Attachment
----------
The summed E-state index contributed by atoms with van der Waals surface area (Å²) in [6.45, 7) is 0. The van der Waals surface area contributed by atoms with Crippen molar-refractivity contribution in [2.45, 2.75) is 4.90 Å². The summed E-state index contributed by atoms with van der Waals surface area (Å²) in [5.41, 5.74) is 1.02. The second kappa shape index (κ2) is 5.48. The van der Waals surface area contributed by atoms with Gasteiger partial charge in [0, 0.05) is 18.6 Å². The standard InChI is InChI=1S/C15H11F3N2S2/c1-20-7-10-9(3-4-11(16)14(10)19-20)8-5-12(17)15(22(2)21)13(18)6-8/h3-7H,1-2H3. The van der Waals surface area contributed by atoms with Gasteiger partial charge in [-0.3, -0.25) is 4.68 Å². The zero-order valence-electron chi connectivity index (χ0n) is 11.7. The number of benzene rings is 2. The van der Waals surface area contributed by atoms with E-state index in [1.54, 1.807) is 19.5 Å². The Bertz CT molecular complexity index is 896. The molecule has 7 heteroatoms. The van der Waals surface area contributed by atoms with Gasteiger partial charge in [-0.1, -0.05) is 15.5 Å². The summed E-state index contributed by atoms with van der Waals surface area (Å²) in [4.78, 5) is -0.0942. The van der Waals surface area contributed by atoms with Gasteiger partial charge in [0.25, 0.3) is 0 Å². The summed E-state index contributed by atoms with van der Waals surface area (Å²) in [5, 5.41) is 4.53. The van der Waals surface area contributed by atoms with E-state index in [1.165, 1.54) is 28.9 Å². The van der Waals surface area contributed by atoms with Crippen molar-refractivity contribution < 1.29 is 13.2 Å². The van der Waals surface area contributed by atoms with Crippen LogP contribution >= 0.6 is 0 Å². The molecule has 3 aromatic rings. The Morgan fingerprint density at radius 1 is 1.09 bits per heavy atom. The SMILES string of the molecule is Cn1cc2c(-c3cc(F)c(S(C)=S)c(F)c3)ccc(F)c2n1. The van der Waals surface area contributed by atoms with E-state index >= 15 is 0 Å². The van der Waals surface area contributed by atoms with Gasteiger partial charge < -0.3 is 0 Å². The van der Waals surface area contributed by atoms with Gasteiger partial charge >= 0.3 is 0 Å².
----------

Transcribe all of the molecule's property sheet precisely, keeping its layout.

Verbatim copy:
The summed E-state index contributed by atoms with van der Waals surface area (Å²) in [6.45, 7) is 0. The van der Waals surface area contributed by atoms with Crippen molar-refractivity contribution in [2.45, 2.75) is 4.90 Å². The summed E-state index contributed by atoms with van der Waals surface area (Å²) in [5.41, 5.74) is 1.02. The second kappa shape index (κ2) is 5.48. The van der Waals surface area contributed by atoms with Gasteiger partial charge in [0, 0.05) is 18.6 Å². The standard InChI is InChI=1S/C15H11F3N2S2/c1-20-7-10-9(3-4-11(16)14(10)19-20)8-5-12(17)15(22(2)21)13(18)6-8/h3-7H,1-2H3. The van der Waals surface area contributed by atoms with Gasteiger partial charge in [-0.3, -0.25) is 4.68 Å². The zero-order valence-electron chi connectivity index (χ0n) is 11.7. The number of benzene rings is 2. The van der Waals surface area contributed by atoms with E-state index in [1.54, 1.807) is 19.5 Å². The Bertz CT molecular complexity index is 896. The molecule has 7 heteroatoms. The van der Waals surface area contributed by atoms with Gasteiger partial charge in [-0.1, -0.05) is 15.5 Å². The summed E-state index contributed by atoms with van der Waals surface area (Å²) in [4.78, 5) is -0.0942. The van der Waals surface area contributed by atoms with Gasteiger partial charge in [0.25, 0.3) is 0 Å². The summed E-state index contributed by atoms with van der Waals surface area (Å²) in [5, 5.41) is 4.53. The van der Waals surface area contributed by atoms with E-state index in [1.165, 1.54) is 28.9 Å². The van der Waals surface area contributed by atoms with Crippen molar-refractivity contribution < 1.29 is 13.2 Å². The van der Waals surface area contributed by atoms with Crippen LogP contribution >= 0.6 is 0 Å². The molecule has 3 aromatic rings. The Morgan fingerprint density at radius 1 is 1.09 bits per heavy atom. The SMILES string of the molecule is Cn1cc2c(-c3cc(F)c(S(C)=S)c(F)c3)ccc(F)c2n1. The van der Waals surface area contributed by atoms with E-state index >= 15 is 0 Å². The van der Waals surface area contributed by atoms with Gasteiger partial charge < -0.3 is 0 Å². The van der Waals surface area contributed by atoms with Gasteiger partial charge >= 0.3 is 0 Å².